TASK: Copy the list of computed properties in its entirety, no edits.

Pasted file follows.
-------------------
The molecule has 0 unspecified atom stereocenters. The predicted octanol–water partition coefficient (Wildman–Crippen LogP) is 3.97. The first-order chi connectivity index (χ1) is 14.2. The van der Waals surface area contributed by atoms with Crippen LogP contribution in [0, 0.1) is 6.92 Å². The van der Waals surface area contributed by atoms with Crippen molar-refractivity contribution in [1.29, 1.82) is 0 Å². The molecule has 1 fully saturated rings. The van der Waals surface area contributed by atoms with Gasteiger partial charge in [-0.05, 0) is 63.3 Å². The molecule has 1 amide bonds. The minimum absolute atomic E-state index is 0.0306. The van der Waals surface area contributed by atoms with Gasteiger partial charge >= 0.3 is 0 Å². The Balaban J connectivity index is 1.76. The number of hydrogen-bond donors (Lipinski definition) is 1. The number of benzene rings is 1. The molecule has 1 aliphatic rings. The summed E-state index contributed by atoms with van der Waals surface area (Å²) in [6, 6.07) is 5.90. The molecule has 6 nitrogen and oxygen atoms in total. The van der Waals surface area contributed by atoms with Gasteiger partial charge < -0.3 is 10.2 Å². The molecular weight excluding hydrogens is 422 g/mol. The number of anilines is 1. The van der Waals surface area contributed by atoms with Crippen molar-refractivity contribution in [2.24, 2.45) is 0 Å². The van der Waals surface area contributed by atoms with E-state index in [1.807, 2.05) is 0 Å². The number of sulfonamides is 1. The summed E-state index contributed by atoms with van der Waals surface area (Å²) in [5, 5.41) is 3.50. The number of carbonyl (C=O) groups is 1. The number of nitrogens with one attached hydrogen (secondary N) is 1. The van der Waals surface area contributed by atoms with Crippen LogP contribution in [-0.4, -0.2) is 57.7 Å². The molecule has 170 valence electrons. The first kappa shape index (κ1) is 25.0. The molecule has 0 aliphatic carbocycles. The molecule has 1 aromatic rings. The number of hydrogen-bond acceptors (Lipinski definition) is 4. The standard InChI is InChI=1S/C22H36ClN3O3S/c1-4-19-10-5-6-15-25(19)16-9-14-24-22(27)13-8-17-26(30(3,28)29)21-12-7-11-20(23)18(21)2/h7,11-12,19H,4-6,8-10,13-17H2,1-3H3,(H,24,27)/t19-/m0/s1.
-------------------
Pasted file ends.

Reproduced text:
The molecule has 0 unspecified atom stereocenters. The predicted octanol–water partition coefficient (Wildman–Crippen LogP) is 3.97. The first-order chi connectivity index (χ1) is 14.2. The van der Waals surface area contributed by atoms with Crippen LogP contribution in [0, 0.1) is 6.92 Å². The van der Waals surface area contributed by atoms with Crippen molar-refractivity contribution in [1.29, 1.82) is 0 Å². The molecule has 1 fully saturated rings. The van der Waals surface area contributed by atoms with Gasteiger partial charge in [-0.05, 0) is 63.3 Å². The molecule has 1 amide bonds. The minimum absolute atomic E-state index is 0.0306. The van der Waals surface area contributed by atoms with Gasteiger partial charge >= 0.3 is 0 Å². The Balaban J connectivity index is 1.76. The number of hydrogen-bond donors (Lipinski definition) is 1. The number of benzene rings is 1. The molecule has 1 aliphatic rings. The summed E-state index contributed by atoms with van der Waals surface area (Å²) in [6, 6.07) is 5.90. The molecule has 6 nitrogen and oxygen atoms in total. The van der Waals surface area contributed by atoms with Gasteiger partial charge < -0.3 is 10.2 Å². The molecular weight excluding hydrogens is 422 g/mol. The number of anilines is 1. The van der Waals surface area contributed by atoms with Crippen molar-refractivity contribution in [2.24, 2.45) is 0 Å². The van der Waals surface area contributed by atoms with E-state index in [1.807, 2.05) is 0 Å². The number of sulfonamides is 1. The summed E-state index contributed by atoms with van der Waals surface area (Å²) in [5, 5.41) is 3.50. The number of carbonyl (C=O) groups is 1. The number of nitrogens with one attached hydrogen (secondary N) is 1. The van der Waals surface area contributed by atoms with Crippen LogP contribution in [-0.4, -0.2) is 57.7 Å². The molecule has 170 valence electrons. The first kappa shape index (κ1) is 25.0. The molecule has 0 aliphatic carbocycles. The molecule has 1 aromatic rings. The number of hydrogen-bond acceptors (Lipinski definition) is 4. The standard InChI is InChI=1S/C22H36ClN3O3S/c1-4-19-10-5-6-15-25(19)16-9-14-24-22(27)13-8-17-26(30(3,28)29)21-12-7-11-20(23)18(21)2/h7,11-12,19H,4-6,8-10,13-17H2,1-3H3,(H,24,27)/t19-/m0/s1.